In the depicted example, server 104 is connected to network 102 along with storage unit 106. In addition, clients 108, 110, and 112 are connected to network 102. These clients 108, 110, and 112 may be, for example, personal computers or network computers. In the depicted example, server 104 provides data, such as boot files, operating system images, and applications to clients 108, 110 and 112. Clients 108, 110 and 112 are clients to server 104. Network data processing system 100 may include additional servers, clients, and other devices not shown. In the depicted example, network data processing system 100 is the Internet with network 102 representing a worldwide collection of networks and gateways that use the TCP/IP suite of protocols to communicate with one another. At the heart of the Internet is a backbone of high-speed data communication lines between major nodes or host computers, consisting of thousands of commercial, government, educational and other computer systems that route data and messages. Of course, network data processing system 100 also may be implemented as a number of different types of networks, such as for example, an intranet, a local area network (LAN), or a wide area network (WAN).
Peripheral component interconnect (PCI) bus bridge 214 connected to I/O bus 212 provides an interface to PCI local bus 216. A number of modems may be connected to PCI local bus 216. Typical PCI bus implementations will support four PCI expansion slots or add-in connectors. Communications links to network computers 108, 110 and 112 in
Those of ordinary skill in the art will appreciate that the hardware depicted in
The data processing system depicted in
With reference now to
An operating system runs on processor 302 and is used to coordinate and provide control of various components within data processing system 300 in FIG. 3. The operating system may be a commercially available operating system, such as Windows 2000, which is available from Microsoft Corporation. An object oriented programming system such as Java may run in conjunction with the operating system and provide calls to the operating system from Java programs or applications executing on data processing system 300. “Java” is a trademark of Sun Microsystems, Inc. Instructions for the operating system, the object-oriented operating system, and applications or programs are located on storage devices, such as hard disk drive 326, and may be loaded into main memory 304 for execution by processor 302.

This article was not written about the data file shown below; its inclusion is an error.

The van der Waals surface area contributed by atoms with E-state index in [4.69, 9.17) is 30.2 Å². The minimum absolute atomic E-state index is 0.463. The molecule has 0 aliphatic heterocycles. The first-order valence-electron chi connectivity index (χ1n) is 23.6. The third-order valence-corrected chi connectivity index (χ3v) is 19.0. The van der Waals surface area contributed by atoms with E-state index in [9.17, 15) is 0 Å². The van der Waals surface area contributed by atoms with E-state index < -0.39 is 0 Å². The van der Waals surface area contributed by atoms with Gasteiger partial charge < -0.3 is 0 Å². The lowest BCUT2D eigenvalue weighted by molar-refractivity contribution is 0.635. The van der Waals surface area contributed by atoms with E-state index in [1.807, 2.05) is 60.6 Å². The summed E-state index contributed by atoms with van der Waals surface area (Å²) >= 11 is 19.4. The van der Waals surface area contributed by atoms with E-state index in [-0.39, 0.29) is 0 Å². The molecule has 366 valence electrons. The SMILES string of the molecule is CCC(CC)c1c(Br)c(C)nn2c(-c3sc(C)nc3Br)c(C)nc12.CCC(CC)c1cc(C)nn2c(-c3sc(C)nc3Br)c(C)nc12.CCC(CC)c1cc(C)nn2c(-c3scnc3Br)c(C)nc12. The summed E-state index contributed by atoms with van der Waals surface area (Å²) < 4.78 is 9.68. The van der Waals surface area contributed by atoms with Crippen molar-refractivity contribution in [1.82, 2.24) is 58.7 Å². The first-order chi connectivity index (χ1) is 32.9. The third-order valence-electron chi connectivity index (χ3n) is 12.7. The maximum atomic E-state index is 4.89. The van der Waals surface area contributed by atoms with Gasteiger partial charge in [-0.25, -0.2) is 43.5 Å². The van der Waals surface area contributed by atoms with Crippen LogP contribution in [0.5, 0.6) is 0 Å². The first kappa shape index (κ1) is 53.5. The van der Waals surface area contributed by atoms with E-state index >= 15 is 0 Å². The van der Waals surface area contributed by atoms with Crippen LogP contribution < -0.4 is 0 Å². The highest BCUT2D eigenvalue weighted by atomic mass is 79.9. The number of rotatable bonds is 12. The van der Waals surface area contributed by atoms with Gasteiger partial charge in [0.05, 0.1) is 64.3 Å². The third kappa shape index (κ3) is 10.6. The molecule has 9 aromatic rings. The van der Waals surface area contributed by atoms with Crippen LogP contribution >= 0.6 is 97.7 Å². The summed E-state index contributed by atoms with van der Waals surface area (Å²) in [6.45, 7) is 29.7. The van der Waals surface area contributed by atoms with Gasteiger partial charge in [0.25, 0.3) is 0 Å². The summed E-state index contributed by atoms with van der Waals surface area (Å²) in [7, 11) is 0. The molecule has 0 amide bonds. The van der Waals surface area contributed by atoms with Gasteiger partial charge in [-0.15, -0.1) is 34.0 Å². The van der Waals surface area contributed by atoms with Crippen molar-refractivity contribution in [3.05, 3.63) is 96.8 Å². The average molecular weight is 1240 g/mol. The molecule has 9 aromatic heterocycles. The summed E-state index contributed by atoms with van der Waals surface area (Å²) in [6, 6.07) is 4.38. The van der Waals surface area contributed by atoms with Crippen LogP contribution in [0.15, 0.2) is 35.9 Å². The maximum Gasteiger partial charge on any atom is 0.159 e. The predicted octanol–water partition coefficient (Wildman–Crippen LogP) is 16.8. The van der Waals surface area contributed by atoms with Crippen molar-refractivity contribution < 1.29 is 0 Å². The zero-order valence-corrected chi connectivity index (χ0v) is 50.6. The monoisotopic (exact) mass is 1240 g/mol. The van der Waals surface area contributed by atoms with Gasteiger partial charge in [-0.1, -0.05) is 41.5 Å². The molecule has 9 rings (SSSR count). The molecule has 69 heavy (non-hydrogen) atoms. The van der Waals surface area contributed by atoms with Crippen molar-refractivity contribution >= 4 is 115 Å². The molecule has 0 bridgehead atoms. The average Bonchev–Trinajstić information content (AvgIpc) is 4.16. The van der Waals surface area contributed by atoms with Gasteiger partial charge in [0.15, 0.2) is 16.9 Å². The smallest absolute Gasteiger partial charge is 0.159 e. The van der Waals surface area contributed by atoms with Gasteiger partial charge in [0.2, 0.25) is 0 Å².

Those of ordinary skill in the art will appreciate that the hardware in
As another example, data processing system 300 may be a stand-alone system configured to be bootable without relying on some type of network communication interface, whether or not data processing system 300 comprises some type of network communication interface. As a further example, data processing system 300 may be a Personal Digital Assistant (PDA) device, which is configured with ROM and/or flash ROM in order to provide non-volatile memory for storing operating system files and/or user-generated data.
The depicted example in FIG. 3 and above-described examples are not meant to imply architectural limitations. For example, data processing system 300 may also be a notebook computer or hand held computer in addition to taking the form of a PDA. Data processing system 300 also may be a kiosk or a Web appliance.
The present invention provides an apparatus and method of storing data into incompatibly formatted storage systems, thus, allowing sets of incompatible computer systems to use the data. Although the invention may preferably be local to server 104, it may nonetheless, be local to client systems 108, 110 and 112 of
Most servers use a plurality of physical storage systems. To fully take advantage of these physical storage systems, the servers make use of an abstraction layer called a logical volume manager (LVM) when storing and retrieving data. Volume, in this case, is the storage capacity of a physical storage system. Thus, volume and physical storage system will henceforth be used interchangeably.
The LVM arranges the physical storage systems into volume groups in order to give the impression that storage systems having each a much more voluminous storage capacity are being used. Within each volume group, one or more logical volumes may be defined. Data stored in a logical volume appears to be stored contiguously. In actuality the data may be interspersed throughout many different locations across all the physical storage systems that make up the volume group.